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Publisher's Summary

Fernando Aramburu's internationally acclaimed novel evokes an unresolved history of violence, giving a fictional account of lives shattered by Basque terrorism even as it rekindles debate about truth and reconciliation.

Lifetime friends become bitter enemies when the father of one family is killed by militants - one of whom is a son from the other family. Told in short sections highlighting a rich multiplicity of characters from all walks of life, Homeland brilliantly unfolds in nonlinear fashion as it traces the moral dilemmas faced by the families of murder victim and perpetrator alike. Aramburu alludes only obliquely to the historical context while he focuses on the psychological complexity of his characters and builds nearly unbearable suspense. 

Homeland is a staggering international event: the most praised and most successful novel published in Spain in recent years, a masterpiece that has captured the imagination of audiences the world over. Here, eagerly anticipated, is the deft and elegant English-language translation. 

©2019 Fernando Aramburu (P)2019 Random House Audio

Critic Reviews

"Complex and challenging...exhibiting a kind of sophisticated tidal pattern, with each ebb and flow leaving behind new clues in the sand." (The Washington Post)

“Aramburu’s remarkable novel is an honest and empathetic portrait of suffering and forgiveness, home and family.” (Publishers Weekly

“It's been a long time since I've read a book so persuasive and moving, so intelligently conceived, a fiction that is also an eloquent testament to a historical reality.” (Mario Vargas Llosa, winner of the Nobel Prize in Literature) 

What listeners say about Homeland

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Best book ever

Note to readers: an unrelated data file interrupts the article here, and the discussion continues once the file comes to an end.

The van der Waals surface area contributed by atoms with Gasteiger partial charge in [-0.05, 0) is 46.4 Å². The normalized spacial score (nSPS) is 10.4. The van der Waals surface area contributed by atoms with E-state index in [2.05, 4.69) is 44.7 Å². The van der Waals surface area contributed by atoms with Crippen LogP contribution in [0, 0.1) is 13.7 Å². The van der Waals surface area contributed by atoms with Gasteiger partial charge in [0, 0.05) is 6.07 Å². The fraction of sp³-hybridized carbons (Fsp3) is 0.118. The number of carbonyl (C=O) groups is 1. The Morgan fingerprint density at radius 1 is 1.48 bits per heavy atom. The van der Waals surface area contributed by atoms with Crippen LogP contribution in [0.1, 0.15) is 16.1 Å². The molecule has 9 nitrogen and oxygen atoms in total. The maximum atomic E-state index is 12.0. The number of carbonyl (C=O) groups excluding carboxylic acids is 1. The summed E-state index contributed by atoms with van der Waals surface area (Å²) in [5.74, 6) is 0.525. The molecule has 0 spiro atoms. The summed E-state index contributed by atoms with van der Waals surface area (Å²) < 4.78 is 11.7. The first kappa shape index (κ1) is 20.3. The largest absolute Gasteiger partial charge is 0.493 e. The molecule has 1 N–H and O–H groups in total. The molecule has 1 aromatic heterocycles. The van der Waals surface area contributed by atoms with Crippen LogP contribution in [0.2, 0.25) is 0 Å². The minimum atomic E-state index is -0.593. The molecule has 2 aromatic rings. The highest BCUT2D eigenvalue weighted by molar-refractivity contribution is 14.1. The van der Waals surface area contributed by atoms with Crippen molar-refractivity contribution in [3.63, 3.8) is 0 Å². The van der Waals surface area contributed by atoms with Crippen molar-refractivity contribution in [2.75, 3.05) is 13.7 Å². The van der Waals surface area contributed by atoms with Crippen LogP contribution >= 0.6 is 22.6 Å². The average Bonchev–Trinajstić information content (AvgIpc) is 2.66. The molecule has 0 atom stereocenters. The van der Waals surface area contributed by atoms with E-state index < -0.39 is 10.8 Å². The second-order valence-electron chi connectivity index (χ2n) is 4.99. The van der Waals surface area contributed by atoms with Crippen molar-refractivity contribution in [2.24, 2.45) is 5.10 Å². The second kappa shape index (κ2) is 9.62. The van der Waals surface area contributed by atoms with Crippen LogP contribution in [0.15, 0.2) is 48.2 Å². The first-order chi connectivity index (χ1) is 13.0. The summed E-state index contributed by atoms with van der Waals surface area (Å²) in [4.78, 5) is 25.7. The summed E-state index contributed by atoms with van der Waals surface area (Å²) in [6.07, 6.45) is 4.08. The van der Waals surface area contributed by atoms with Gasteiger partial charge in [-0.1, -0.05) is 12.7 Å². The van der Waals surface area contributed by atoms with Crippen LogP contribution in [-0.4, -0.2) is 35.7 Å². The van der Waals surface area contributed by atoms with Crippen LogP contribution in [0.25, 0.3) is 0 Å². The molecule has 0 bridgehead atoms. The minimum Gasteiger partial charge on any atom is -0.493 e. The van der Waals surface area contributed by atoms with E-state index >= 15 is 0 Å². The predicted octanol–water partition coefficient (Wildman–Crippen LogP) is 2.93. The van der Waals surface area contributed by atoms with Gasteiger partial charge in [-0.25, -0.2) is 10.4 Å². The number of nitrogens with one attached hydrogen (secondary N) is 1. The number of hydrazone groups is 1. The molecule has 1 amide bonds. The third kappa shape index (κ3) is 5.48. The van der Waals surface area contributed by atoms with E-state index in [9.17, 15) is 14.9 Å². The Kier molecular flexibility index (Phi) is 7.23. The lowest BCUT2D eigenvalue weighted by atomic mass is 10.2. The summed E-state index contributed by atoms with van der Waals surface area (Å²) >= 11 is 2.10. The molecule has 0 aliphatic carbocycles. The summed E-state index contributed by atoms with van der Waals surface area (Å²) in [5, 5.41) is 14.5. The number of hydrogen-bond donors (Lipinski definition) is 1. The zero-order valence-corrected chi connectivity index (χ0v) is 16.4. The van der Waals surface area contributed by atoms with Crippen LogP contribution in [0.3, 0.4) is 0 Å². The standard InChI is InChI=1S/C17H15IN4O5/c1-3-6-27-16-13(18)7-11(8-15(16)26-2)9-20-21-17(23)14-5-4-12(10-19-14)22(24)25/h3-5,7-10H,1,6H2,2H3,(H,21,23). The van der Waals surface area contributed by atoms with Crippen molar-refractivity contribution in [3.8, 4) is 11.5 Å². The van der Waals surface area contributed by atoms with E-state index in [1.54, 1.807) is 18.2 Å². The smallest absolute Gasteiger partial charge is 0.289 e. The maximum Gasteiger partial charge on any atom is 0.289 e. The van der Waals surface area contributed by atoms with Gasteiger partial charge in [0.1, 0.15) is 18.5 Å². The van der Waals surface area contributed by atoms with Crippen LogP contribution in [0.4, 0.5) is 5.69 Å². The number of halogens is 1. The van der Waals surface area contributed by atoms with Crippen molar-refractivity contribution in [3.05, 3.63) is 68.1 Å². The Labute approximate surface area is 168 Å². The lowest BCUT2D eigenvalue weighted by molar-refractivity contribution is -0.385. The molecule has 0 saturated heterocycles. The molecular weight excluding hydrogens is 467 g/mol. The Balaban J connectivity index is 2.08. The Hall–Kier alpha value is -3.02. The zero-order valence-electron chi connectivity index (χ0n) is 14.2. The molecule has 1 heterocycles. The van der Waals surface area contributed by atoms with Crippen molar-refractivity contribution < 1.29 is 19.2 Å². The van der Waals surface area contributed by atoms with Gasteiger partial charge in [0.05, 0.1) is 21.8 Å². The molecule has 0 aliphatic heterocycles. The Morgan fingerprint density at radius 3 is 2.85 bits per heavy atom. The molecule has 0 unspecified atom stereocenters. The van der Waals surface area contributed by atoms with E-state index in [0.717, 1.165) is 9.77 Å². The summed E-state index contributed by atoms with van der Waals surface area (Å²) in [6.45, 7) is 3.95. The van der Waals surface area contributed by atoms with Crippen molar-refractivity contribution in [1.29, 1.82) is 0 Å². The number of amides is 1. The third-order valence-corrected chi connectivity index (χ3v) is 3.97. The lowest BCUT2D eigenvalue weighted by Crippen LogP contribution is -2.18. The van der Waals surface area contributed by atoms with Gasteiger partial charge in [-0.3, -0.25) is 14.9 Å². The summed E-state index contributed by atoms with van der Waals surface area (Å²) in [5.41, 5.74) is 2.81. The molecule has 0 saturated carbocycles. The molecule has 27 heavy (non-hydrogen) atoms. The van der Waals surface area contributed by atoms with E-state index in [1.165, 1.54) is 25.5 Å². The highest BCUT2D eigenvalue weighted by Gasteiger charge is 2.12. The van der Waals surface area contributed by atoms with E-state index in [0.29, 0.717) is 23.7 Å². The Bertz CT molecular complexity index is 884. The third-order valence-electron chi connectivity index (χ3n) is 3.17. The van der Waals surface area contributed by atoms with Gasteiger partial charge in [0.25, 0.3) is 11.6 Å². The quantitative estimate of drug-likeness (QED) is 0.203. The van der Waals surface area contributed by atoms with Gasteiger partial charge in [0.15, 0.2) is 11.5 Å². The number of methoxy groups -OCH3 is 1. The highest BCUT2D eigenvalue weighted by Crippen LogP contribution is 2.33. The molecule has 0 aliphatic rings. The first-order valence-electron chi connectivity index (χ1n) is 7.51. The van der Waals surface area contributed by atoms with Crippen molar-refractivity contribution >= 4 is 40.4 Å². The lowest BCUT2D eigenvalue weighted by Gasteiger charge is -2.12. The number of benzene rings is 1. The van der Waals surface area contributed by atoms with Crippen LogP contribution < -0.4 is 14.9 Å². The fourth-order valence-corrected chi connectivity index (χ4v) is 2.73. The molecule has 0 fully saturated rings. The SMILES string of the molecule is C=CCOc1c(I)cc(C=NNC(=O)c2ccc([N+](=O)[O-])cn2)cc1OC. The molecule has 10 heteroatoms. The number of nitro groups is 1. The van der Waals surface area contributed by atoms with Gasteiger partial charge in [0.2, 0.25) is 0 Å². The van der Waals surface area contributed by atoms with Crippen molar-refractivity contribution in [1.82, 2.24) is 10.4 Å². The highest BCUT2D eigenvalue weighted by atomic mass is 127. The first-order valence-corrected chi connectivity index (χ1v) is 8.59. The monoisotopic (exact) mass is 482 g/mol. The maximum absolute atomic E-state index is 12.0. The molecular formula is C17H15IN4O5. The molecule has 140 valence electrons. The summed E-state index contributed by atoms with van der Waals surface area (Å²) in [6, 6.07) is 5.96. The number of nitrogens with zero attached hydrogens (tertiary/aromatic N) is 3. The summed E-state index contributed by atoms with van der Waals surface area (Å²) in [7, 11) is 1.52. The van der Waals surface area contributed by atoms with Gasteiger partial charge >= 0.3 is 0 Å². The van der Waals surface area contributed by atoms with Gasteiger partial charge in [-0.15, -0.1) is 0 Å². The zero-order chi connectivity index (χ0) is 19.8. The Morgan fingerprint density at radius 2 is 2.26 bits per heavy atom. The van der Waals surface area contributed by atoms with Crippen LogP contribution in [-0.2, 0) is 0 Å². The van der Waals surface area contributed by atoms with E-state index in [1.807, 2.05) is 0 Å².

What a story and so artfully told.
If you love Spain and stories about people living their lives amidst turbulent times, this book will leave you spellbound.

1 person found this helpful

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Disappointing caricature of the Basque struggle

Hoping to get a glimpse into  Basque culture and their struggle for independence from Spain, I listened to this novel. However I found little historical details that would lend to an understanding of the  Basque people and the reason for their conflict with Spain. While I don't know a lot about the specific historical events, Basque discrimination and repression in Spain, and their history as a separate people, I know enough about politics (struggle of Irish Nationalist against British Rule) , to see that this story is an overly simplistic  painting of the Basque separatist movement, a caricature of terrorists, devoid of political sophistication, one level up from street thugs.  

     One does in the beginning get a sense that in an acute political struggle, such as the question of whether or not to cross a picket line, there is no room for middle ground.  Yet, overall the novel was a disappointment and treated the legitimate struggle of the Basque people in an overly simplistic manner suchas to serve as an anti-Basque separatist propaganda piece.

As a side note: the title of the Spanish novel is  "Patria" and while it can be translated into English as "Homeland," this is not a good translation.  "Patria" conveys so much more than "Homeland."  There needs to be a better title to this book.

1 person found this helpful